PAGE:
THE GOOD FATHER

Catholic Priest Bernard Lynch Reveals He’s Been Married To A Man For 14 Years

In a new book, Father Bernard Lynch—whose pro-LGBT views have irritated Rome for years—reveals that not only is he not celibate, he’s been in a committed relationship with another man for more than a decade.

Oh Lord.

Lynch, who took orders 42 years ago, has just released If It Wasn’t Love: Sex, Death and God, in which he discusses for the first time his 14-year marriage to his husband, Billy Desmond, with whom he lives in London. (Lynch has claimed that approximately half of all Catholic priests are gay.) He also reveals that he has been officiating wedding ceremonies for same-sex Catholic couples for some time.

In the book’s description on Amazon, reviewer Jim Cotter describes Love as shining “a necessary if often uncomfortable bright light on the personal, political and spiritual dimensions of our half-understood and half-lived sexuality.”

Love also examines how the demands of celibacy are actually detrimental to Catholic clergy. In an interview with Michelangelo Signorile, Lynch explained:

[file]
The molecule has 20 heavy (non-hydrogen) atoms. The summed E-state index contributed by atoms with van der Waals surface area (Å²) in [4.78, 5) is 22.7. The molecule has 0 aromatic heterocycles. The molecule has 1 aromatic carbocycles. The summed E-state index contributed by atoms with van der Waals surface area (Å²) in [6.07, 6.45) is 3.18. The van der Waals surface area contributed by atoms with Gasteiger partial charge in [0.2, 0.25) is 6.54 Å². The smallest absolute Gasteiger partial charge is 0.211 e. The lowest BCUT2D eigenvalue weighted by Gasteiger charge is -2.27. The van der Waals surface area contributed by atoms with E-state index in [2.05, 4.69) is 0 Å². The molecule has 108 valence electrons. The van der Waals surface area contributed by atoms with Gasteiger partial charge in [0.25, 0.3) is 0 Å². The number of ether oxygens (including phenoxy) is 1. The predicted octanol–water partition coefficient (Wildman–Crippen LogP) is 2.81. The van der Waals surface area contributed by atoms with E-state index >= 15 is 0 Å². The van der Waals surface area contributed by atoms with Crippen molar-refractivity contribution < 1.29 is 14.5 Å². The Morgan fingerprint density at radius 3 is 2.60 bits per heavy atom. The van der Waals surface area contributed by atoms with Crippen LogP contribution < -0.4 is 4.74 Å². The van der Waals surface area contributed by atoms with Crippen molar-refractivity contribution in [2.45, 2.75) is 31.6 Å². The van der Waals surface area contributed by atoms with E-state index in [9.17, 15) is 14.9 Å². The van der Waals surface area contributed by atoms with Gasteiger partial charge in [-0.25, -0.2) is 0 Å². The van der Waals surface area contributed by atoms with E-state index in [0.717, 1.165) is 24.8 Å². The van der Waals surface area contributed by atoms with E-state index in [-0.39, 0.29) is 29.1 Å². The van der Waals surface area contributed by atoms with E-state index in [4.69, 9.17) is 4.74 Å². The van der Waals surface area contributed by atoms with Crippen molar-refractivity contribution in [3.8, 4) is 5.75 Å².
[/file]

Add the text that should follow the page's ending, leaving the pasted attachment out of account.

“I do not believe celibacy can be mandated. I believe celibacy is a gift from God and it’s a very small minority of women and men who are gifted with this. They are such a small minority—and to equate priesthood with that gift is an abuse of the priesthood.”

“Most priests, straight or gay, do not have the gift of celibacy. They get twisted in their own psychosexual development. And they end up, most unfortunately, visiting that twistedness on the most vulnerable, which happen to be children.”

He maintains that now-recanted child-abuse charges that mired him in scandal in the 1990s were the work of conservative Catholic groups and the late Cardinal O’Connor, aggravated by the priest’s outspoken activism on behalf of people with AIDS and the LGBT community.

Lynch was suspended from his order last November, but he’s is savvy enough to the new book could bring him even more trouble, telling Huffington Post he’s  “under threat of suspension from the priesthood.”

So why doesn’t he just walk away? Become, say, a Unitarian?

“It’s my church—and I’ll be the last out after the Pope,” he said.